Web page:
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Not All Regulatory Activities Can Be Automated As AI and machine learning increas...
As AI and machine learning increase their penetration into everyday life, does your regulatory function still need humans? Customers are interacting with your business in new ways, driven by new technologies. Consequently, regulations must be drafted and redrafted at an increasing rate to remain relevant.
In 'The future of regulation', Deloitte notes the challenges to traditional regulation that businesses must overcome in a tech-heavy world:
Is technology the answer to solve regulatory challenges produced by the rapid advance of technology?
To keep pace with both changing regulations and evolving practices, automation is essential. In finance and insurance, many business functions could be automated. In terms of the time spent on these functions, research by McKinsey & Company estimates the following:
Clearly, at present, there is still a long way to go before all processes can be automated - if ever. The activities that are least able to be automated are collectively known as 'knowledge work'. This includes coding software, managing others, developing people, and applying expertise to decision making.
Computers are exceptional at performing well-defined activities: for example, data collection and analysis. But they are not yet ready to undertake tasks that require creative solution finding and problem solving. Results of data analysis must still be interpreted, and the rigidity of algorithmic outcomes leaves no room for a common-sense approach to problems.
Many businesses are exploring ways in which technology can automate activities carried out by compliance managers. This includes tracking changes to regulations, mapping these to policies, and ensuring alignment of risk frameworks. It is also possible to use tech solutions to integrate compliance with non-financial risk and consolidate labour-intensive processes.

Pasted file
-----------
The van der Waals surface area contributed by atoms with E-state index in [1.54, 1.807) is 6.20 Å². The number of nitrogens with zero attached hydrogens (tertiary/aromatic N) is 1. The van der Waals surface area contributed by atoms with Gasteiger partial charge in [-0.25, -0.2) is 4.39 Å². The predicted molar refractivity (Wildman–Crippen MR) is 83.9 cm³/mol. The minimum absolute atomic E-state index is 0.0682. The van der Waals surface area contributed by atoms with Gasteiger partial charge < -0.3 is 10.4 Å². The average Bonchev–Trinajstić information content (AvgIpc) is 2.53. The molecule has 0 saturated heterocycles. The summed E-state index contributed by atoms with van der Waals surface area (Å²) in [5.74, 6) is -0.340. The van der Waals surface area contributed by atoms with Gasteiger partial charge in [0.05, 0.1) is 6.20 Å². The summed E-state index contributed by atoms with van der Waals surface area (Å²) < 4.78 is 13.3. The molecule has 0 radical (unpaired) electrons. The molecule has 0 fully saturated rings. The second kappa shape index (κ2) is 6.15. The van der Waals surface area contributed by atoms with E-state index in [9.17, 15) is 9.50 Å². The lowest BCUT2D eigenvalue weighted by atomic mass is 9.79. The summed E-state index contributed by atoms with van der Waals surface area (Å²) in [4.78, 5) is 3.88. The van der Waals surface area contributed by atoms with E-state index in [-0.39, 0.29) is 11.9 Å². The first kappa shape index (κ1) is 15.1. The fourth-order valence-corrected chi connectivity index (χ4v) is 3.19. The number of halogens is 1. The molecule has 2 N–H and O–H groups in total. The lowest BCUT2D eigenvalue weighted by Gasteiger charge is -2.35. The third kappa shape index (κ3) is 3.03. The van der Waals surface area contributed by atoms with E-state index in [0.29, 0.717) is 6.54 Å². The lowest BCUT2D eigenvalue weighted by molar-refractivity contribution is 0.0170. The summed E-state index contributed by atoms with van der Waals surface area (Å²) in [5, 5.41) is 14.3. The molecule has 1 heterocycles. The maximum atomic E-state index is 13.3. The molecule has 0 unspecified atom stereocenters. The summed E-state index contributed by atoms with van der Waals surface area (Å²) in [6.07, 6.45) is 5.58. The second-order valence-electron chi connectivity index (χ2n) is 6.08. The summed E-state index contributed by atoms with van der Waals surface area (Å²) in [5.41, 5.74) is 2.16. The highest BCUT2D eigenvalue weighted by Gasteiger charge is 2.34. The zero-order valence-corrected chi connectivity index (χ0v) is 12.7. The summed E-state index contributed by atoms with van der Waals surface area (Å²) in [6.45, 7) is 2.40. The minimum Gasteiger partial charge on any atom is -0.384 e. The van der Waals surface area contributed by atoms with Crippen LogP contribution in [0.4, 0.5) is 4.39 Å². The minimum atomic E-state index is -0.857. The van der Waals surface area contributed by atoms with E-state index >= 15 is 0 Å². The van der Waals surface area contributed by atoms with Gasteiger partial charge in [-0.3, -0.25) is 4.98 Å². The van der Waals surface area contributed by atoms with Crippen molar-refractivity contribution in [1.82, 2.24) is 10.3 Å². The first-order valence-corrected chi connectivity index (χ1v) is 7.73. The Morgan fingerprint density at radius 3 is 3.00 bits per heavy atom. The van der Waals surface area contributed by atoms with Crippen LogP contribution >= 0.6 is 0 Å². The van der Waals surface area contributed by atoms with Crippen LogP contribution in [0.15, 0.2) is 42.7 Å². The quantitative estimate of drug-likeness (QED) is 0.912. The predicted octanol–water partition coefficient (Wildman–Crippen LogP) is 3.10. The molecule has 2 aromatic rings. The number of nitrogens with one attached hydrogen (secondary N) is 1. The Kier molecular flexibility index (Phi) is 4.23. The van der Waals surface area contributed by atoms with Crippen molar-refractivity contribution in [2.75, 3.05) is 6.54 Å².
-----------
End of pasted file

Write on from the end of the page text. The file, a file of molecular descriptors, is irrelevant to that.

Therefore, compliance managers should expect their jobs to change. Their human expertise will integrate with automated activities that they once performed manually.
With extra time available to them, the role of the compliance manager will evolve into one in which they spend more time supporting the business. The skills required of them will also evolve. Compliance managers will need to understand tech and be adept at analysing and interpreting data. They will become more innovative and develop deeper knowledge of products and services.
There is little doubt that regulatory technology will continue to evolve. As they do, you should expect that AI solutions will also evolve. They will become increasingly accurate and deliver faster results. Consequently, regulators are likely to expect greater automation. You should focus your technology effort in four distinct areas:
As we have stated in this article, you cannot forge ahead with automation of your regulatory function without considering the quality of your compliance personnel. They must have the requisite skills and experience to integrate their work with the work of your automated systems.
For the help you need to develop and maximize technology as it evolves in the regulatory environment, and to complement it with the regulatory talent needed to gain the potential benefits, contact JCW Resourcing. Or, if you want to find out more about the latest salaries and hiring trends within financial services, check out our 2021 salary guide.